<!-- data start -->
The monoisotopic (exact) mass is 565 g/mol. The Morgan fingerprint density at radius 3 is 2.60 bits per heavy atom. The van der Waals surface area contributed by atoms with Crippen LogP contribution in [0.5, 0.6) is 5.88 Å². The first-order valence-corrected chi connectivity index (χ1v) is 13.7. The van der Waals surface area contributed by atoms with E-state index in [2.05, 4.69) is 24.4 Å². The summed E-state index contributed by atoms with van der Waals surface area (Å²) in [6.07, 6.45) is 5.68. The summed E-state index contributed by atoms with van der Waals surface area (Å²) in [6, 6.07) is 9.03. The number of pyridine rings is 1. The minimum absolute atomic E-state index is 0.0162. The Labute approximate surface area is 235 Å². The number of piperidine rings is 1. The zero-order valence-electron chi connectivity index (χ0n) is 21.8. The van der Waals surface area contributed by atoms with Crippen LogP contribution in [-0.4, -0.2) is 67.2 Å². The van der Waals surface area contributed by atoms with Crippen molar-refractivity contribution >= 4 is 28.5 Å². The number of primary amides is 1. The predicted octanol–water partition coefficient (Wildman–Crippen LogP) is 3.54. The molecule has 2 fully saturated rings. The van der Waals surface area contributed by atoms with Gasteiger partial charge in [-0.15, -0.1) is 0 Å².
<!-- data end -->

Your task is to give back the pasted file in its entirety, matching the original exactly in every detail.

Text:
The monoisotopic (exact) mass is 565 g/mol. The Morgan fingerprint density at radius 3 is 2.60 bits per heavy atom. The van der Waals surface area contributed by atoms with Crippen LogP contribution in [0.5, 0.6) is 5.88 Å². The first-order valence-corrected chi connectivity index (χ1v) is 13.7. The van der Waals surface area contributed by atoms with E-state index in [2.05, 4.69) is 24.4 Å². The summed E-state index contributed by atoms with van der Waals surface area (Å²) in [6.07, 6.45) is 5.68. The summed E-state index contributed by atoms with van der Waals surface area (Å²) in [6, 6.07) is 9.03. The number of pyridine rings is 1. The minimum absolute atomic E-state index is 0.0162. The Labute approximate surface area is 235 Å². The number of piperidine rings is 1. The zero-order valence-electron chi connectivity index (χ0n) is 21.8. The van der Waals surface area contributed by atoms with Crippen LogP contribution in [-0.4, -0.2) is 67.2 Å². The van der Waals surface area contributed by atoms with Crippen molar-refractivity contribution >= 4 is 28.5 Å². The number of primary amides is 1. The predicted octanol–water partition coefficient (Wildman–Crippen LogP) is 3.54. The molecule has 2 fully saturated rings. The van der Waals surface area contributed by atoms with Gasteiger partial charge in [-0.15, -0.1) is 0 Å².